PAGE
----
For years I have had people tell me my cakes are perfect. Well, they probably are, but they weren’t like that in the beginning. For example, Rohini Chaki makes a damn fine cake, and I have tasted it, so here I shall officially call her a good cake baker.
But what about the rest of the people who are getting this mail? What about them?
Well, if you have tasted the damnfinecake I bake, then drool no more. I shall divulge in this particularly merry episode of the series how to bake cake.

Before baking them, you would need a few things.
1. One OVEN. NOT MICROWAVE. I know micro cooking is soooper fast, but it kills cake. Literally. Even the ones with the convection stuff. Its just not as brown on top, or as flavorful. However, you can use them if you are ABSOLUTELY left without any other choice. Use microwave instructions, however, I have found out that 5 minutes in my micro does it for a 8” round cake.
2. Oven PROOF Pan. YES. NOT ENAMEL. NOT STEEL. Not anything but ovenproof. Otherwise thou shalt have egg on thy pretty face. Literally.
3. Whisk. Not fork. Not spoon. A WHISK. A BALOON WHISK. Not to be confused with whiskey, mind you.
4. Baking powder. Its is IMPORTANT to have POWDER and NOT SODA, gettit?
So, now that we have clarified on that, you would need a few things.
First up, flour. No fancy schmancy cake flour. I refuse to use self-raising, cake flour which has no gluten. Gluten is good. It has plenty of fibers without ending up like atta. You shall use ALL PURPOSE FLOUR. MAIDA.
Second, EGG. Please refrain from using weird eggs. Standard chicken eggs shall do. Pasteurized/non-pasteurized is completely up to you. Me, I like murgir dim.
Sugar. Please use normal or refined sugar, or if the recipe calls for it, dark brown sugar. Castor sugar is just a fancy way of saying powdered sugar, which is not to be confused with icing sugar, which has a small quantity of cornflour mixed with it to give that slightly sticky note when mixed with water.
Cocoa/Vanilla/other flavoring – use flavoring sparingly. Cocoa should be either Cadbury’s or Hershey’s. You can use dutch processed, but it is coarser, so does not mix easy. But flavoring is your party. You’ll eat it. I don’t give a damn what you are mixing up unless you feed me some.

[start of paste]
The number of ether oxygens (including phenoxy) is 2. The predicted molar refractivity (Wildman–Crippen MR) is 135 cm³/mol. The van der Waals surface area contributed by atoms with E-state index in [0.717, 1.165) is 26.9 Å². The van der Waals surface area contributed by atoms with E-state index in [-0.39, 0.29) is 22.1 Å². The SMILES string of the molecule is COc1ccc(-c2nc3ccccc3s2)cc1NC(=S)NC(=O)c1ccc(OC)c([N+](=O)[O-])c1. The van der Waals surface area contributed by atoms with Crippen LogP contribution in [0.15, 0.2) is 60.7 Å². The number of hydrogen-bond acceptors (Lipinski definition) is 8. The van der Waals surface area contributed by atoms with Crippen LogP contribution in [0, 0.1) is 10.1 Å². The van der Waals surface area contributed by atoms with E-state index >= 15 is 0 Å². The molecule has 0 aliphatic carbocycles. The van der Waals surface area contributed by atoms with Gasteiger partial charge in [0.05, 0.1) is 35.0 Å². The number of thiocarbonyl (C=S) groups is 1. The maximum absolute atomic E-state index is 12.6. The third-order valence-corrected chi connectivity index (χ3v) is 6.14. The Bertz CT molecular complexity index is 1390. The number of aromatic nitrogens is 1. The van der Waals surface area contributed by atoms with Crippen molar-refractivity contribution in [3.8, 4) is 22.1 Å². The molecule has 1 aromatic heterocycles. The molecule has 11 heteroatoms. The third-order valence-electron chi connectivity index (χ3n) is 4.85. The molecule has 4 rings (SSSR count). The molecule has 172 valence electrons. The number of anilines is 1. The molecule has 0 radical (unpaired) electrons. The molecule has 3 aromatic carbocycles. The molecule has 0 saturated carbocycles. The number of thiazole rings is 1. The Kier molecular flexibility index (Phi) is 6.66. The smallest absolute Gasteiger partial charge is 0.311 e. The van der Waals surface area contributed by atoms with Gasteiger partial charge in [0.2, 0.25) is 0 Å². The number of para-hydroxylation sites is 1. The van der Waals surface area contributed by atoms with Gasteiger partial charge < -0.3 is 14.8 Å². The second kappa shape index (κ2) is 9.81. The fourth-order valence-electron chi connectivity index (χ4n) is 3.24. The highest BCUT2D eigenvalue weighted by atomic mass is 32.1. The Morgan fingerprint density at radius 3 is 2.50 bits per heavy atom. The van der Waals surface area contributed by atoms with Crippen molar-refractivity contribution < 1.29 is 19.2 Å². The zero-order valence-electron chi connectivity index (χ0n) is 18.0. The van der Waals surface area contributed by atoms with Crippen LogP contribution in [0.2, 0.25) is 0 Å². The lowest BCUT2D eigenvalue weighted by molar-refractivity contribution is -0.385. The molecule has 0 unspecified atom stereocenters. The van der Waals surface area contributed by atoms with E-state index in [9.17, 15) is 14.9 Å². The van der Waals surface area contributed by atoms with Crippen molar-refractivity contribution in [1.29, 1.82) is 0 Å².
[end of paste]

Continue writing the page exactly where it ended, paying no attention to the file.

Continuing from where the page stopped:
FAT – CAKES ARE MEANT TO BE FAT. There is no such thing as a low fat cake. If you think that fat is too much go and don’t ever look at another slice of that dark chocolate brownie ever again. Kapeesh? So before you take out your little pack of margarine, remember, its processed, and without any water content, so actually adds more fat, and those poly-unsaturated crap they say is actually BULLCRAP.
So, now to the good part. Cake.
For universal subidhe I shall disclose how to make normal cake* first.
You will require a cup (now you should not bring out your teacup. Use buddhi and get yourself a measuring cup where a cup is 250 mls liquid. Fill it up to the brim with flour and there you have it) of flour. Put it in a bowl. Lots of people like it sieved. If you have one, I suggest you sieve it. While in the process, stir in 1 teaspoon’s worth baking powder, ½ teaspoon salt, and knock yourself out.
In another bowl, break three eggs. Yes, three. No more, no less. Use a whisk to fluff them up pretty well, and stir them to your heart’s content. Add to it about 200 gms of sugar (that shall be 4/5th of that damn cup you used for flour). Mix together the egg and sugar and add to it about half a cup of normal yoghurt (plain yoghurt, doi, not low-fat, and use that same cup), and 3 tablespoons of normal canola or other refined oil which isn’t too smelly like mustard or olive oil. if you like, to thin out the batter, use about 1/3rd cup of milk. No more.
Mix these ingredients together and add the flavoring of the day (NOT COCOA. Tar process alada), and if I am making chocolate cake I add about ½ cup melted chocolate at this point.
Now, dump the wet team on top of the dry team, mix just about enough to see that this has settled evenly, and then walk away. Leave the spot and come back after 10 minutes (oh, and before leaving, please put your oven on heat. 180 degrees Centigrade please).
Return, and prepare your cake tin. This means you take some butter paper (paper in which the butter is wrapped in) and give your tin’s interior a good scrubbing. Now sprinkle some flour in it and just sift the bowl around till you see the flour’s sort of covered the surface area.
Pour the batter in the pan after giving it a gentle stir. Make sure the top is even, i.e. nothing stands up, sticks out. Evenness is the key.
Now gently put it in the middle rack of your oven, and let it be, like the Beatles sang. Keep it for twenty minutes, no peeking, before checking.
For checking, use a toothpick. If toothpick comes clean, with just a bit of crumb sticking to it, you are done. If it comes out covered in cakey goo, you aren’t done. Park it back in for another 5 minutes before checking, and so on.
Remember, de-panning a cake is HARD. A lot of people do this by lining the pan with parchment paper. This makes it easy, no doubt. But boss, amar kache nei, so I shall tell you what I do. Let cake rest and settle for 10 minutes. Then run a sharp, thin knife along the edge of the pan to free the cake, and quickly turn it upside down. If you are smart, turn it over a wire rack and let it cool for half an hour before you jump on it.

*For chocolate cake lovers, I shall suggest using about 1/3rd cup of Cocoa and 2/3rd cup of maida in the dry team.

Written by Poorna Banerjee

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